posted on Sep, 3 2017 @ 11:23 AM
link   
a reply to: CharlesT
yep. that would be the main panel. the panel inside the mobile home is a sub-panel and the neutral and ground are not bonded. if a house has one or more sub-panel the same applies.


edit on 9/3/2017 by OveRcuRrEnteD because: more



posted on Sep, 3 2017 @ 12:04 PM
link   
a reply to: TinySickTears

Here in the US at least wire color should always be the same.

The most basic and simple setup you can have:
White is Neutral
Black is Hot

Additional Wires:
Red is Hot
Green is Ground

Unless otherwise labeled by someone who spliced something strange those colors shouldn't ever change. To be safe always shut off power to the place you're working first. Once the wiring is complete, flip on the breaker. If you did it wrong it will snap the breaker again. It's always a good idea to have a quick electrical tester in hand to check for hot wires before you go touching stuff.

110 isn't that big a deal for most people. It will give you a little buzz that doesn't feel too good. 220 can be a bit more dangerous. But just be careful and turn off breaker first to avoid knowing the difference.



posted on Sep, 3 2017 @ 12:17 PM
link   
This is a fun thread for me to read...


'Bout a decade ago, I delivered and installed dryers (appliances) for maybe a couple years, and then was "in" generators in the army for a few more...

Some good info here, and some nice refreshers for me.


Thx. (Thumbs up)

edit on 9/3/2017 by japhrimu because: (no reason given)



posted on Sep, 3 2017 @ 12:47 PM
link   
a reply to: CharlesT

Awwwww... Too late! I was already corrected almost immediately by another poster...

I'm sure it was lots of fun and all to call me out for my mistake -- Woo hoo!!! -- but seriously, I'm not the one trying to install a dryer. It would have been far more helpful to let the OP know -- he's the one who needs that information.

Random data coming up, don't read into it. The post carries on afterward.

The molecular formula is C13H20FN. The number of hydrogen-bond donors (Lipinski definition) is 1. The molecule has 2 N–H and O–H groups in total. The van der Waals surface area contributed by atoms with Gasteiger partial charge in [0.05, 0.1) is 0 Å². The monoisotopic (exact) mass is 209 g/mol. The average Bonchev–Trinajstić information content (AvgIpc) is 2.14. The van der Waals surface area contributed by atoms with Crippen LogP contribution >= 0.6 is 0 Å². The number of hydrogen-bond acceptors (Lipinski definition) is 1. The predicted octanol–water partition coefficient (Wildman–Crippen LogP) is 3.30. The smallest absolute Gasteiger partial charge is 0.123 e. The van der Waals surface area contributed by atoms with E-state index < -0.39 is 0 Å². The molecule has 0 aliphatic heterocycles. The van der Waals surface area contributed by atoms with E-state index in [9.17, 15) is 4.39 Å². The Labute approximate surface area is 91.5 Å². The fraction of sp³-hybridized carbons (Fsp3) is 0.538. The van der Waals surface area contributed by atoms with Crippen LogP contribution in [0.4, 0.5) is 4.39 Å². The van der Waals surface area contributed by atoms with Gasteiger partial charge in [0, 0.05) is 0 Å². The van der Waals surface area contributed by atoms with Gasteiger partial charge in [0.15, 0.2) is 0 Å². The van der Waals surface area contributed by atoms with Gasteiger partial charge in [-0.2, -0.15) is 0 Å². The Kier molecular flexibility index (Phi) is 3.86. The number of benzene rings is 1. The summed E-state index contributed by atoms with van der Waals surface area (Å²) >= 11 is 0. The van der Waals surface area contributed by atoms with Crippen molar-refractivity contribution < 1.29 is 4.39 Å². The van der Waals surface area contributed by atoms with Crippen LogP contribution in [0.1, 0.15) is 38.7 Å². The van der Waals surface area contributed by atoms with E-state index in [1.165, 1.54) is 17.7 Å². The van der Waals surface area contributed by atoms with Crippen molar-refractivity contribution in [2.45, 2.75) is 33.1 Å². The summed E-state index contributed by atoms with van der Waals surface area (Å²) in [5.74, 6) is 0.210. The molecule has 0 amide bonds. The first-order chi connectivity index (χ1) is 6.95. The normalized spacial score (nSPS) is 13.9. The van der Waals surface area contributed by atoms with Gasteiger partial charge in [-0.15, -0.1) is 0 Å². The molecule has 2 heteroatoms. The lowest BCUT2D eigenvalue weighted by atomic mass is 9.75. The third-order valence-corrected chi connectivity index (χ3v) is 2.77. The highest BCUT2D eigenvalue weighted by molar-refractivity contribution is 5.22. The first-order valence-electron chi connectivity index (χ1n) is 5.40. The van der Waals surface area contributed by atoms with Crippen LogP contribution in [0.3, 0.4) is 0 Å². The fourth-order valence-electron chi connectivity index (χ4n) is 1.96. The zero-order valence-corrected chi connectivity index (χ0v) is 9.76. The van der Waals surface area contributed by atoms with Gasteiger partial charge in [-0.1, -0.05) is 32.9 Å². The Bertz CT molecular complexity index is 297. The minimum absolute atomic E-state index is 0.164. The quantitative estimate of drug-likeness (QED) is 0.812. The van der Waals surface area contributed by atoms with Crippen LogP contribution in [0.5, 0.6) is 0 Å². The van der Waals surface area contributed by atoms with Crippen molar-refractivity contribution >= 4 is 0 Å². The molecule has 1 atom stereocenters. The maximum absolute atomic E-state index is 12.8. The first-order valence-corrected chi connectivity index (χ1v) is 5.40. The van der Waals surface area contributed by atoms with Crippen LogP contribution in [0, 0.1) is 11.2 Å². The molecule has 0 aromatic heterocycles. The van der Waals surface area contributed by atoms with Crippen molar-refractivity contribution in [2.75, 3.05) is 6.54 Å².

But hey -- good job making sure I knew I got it wrong



posted on Sep, 3 2017 @ 01:09 PM
link   
Just hook up the three. You don't necessarily need to have a ground wire connected unless you have a 4 prong plug. Then you do.

For a maytag but it's the same pretty much across the board.



edit on 3-9-2017 by PlasticWizard because: (no reason given)



posted on Sep, 3 2017 @ 02:46 PM
link   
i got it
thanks everyone



posted on Sep, 3 2017 @ 02:57 PM
link   
The thing is to check your fusebox and see if theres any 3phase breakers (easy to spot as they take up 3 spots with one switch)

You can convert a single phase into a 3 phase supply but its not really recommended except for low load stuff that expects 3 phase supplies.

Some countries do supply 3ph domestically, was looking to move to Cyprus and a lot of their stuff is 3ph to the board but only 60a per Ph but getting certified to be able to do any work would really require me to learn Greek as the exams are all in Greek
not that I'd bother to wake up someone just to run a few sockets.



posted on Sep, 3 2017 @ 03:24 PM
link   
a reply to: TinySickTears

Let us know the results when you're done.

Also, so we know you're still alive.




posted on Sep, 3 2017 @ 04:15 PM
link   

originally posted by: mOjOm
a reply to: TinySickTears

Let us know the results when you're done.

Also, so we know you're still alive.




cool.
ill let you know a half hour ago



new topics




 
2
<< 1    3 >>

log in

join